After throwing around possible itineraries and laying out exactly what our costs would be we told Ahmed we would have to mull it over a bit. So we mulled and mulled. Then we mulled some more. We mulled while we ate. We mulled together. We mulled apart. We mulled in the street. We mulled in our room. Rarely have I mulled on such a grand scale. It was a fucking mull-a-thon.

Our mulling chamber

We really wanted to experience the train but believed that having an experienced driver would allow us to get the most out of our trip. And if we went the train route we would have to carry much more cash than either of us was really comfortable with. Not such a hot idea on a train full of local vagabonds. With Ahmed we could pay upfront and not have to haul around a small savings and loan. In addition he could take us on a convenient loop leading to the capital, Nouakchott. Our feeling on Ahmed was positive and we both felt, notwithstanding our excruciating deliberations, that he was experienced and knew what he was doing. We were gravely mistaken. Fate can be a fickle bitch.

After agonizing over the options and chastising our own indecisiveness we made the decision…..to flip a coin. Best of three. Ahmed won. It would be the four of us: Me, Leslie, Ahmed, and a Toyota Heliux. Excellent. But not so fast. Cue the financial quagmire. I had no access to funds. My ATM card did not work in Morocco and was equally useless in Mauritania. However, this time it was because no bank machines accept Mastercard, only Visa (It's everywhere you want to be). Leslie had both but to make a long story short had to go online and transfer funds to her Visa account. The weekend, time difference, and banking practices of Mr. Charles Schwabb all conspired against us. We had a fair amount of dough but not enough to pay off Ahmed and certainly not enough for an extended trip. Our only hope was that by the morning of departure the money would have transferred. It didn't. Fiddleshit! After all the verbal wrangling I did with Ahmed it appeared as if we would be forced to ask him to wait another day until departing.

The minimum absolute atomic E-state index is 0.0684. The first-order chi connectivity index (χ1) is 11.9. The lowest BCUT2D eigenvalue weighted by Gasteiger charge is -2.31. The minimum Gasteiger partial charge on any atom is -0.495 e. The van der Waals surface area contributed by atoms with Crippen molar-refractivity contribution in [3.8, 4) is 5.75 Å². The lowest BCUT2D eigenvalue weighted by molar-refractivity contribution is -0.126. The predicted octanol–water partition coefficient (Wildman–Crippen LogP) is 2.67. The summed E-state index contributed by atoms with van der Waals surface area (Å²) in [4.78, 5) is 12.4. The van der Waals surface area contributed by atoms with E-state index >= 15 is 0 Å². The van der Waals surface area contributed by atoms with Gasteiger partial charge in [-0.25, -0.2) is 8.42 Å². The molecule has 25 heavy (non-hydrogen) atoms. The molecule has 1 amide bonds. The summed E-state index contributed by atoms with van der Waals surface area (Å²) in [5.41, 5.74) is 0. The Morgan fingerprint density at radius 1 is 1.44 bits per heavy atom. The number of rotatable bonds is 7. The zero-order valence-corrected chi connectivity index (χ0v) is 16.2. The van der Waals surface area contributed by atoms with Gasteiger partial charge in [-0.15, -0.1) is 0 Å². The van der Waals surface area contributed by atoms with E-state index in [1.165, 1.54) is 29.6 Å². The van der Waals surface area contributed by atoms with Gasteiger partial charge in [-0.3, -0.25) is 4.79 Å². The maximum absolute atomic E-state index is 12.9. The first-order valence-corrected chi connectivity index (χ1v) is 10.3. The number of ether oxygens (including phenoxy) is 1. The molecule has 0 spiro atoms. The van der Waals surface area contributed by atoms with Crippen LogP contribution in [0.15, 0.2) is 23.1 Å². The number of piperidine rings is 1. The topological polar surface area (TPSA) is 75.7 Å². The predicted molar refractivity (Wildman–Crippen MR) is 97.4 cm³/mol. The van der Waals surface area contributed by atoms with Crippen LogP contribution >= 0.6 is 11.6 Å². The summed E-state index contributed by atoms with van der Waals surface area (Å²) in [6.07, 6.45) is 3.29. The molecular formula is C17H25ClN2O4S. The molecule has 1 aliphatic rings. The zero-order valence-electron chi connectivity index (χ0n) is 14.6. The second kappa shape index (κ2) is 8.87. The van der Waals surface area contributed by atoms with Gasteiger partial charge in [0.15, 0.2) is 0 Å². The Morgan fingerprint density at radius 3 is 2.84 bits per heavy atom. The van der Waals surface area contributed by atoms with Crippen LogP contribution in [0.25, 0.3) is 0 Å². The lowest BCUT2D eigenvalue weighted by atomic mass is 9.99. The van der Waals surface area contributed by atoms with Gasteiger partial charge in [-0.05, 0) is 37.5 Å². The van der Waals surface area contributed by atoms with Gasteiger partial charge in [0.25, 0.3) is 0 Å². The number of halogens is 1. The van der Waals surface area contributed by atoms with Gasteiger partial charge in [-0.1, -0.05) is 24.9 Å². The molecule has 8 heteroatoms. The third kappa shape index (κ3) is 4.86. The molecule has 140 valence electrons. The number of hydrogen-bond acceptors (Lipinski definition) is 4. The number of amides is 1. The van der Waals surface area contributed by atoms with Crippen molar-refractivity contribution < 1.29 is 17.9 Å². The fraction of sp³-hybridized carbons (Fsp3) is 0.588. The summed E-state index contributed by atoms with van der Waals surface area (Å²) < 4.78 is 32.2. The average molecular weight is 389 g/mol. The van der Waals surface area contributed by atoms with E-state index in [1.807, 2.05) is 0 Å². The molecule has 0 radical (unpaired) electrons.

But, alas, Ahmed had an alternative. Pay him only for fuel during the journey and settle up after we arrived in Nouakchott. Of course we would still have to cover food and lodging but it appeared we had enough cashola to cover that. His flexibility concerning money led us to believe we had made a wise decision. Fate can be a twisted fickle bitch.

Ahmed was exceedingly accommodating, almost suspiciously so. Why? Well, as it turns out, he was hoping to beguile Lelsie, convince her to marry him, bear his children, and run the Auberge he was planning to open. Think I'm joking? Nope. Not even a little bit. We had nary a clue. Looking back part of me wonders if he was not scheming to assassinate me and bury my body into the desert. Good thing Leslie likes me and found little interest in becoming Ahmed's bride. Good thing. Fate might be a fickle bitch but Leslie is most certainly not. Pheeew.

$2,000,000 or $5? Who the hell knows?

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'Love me or hate me, but spare me your indifference.' -- Libbie Fudim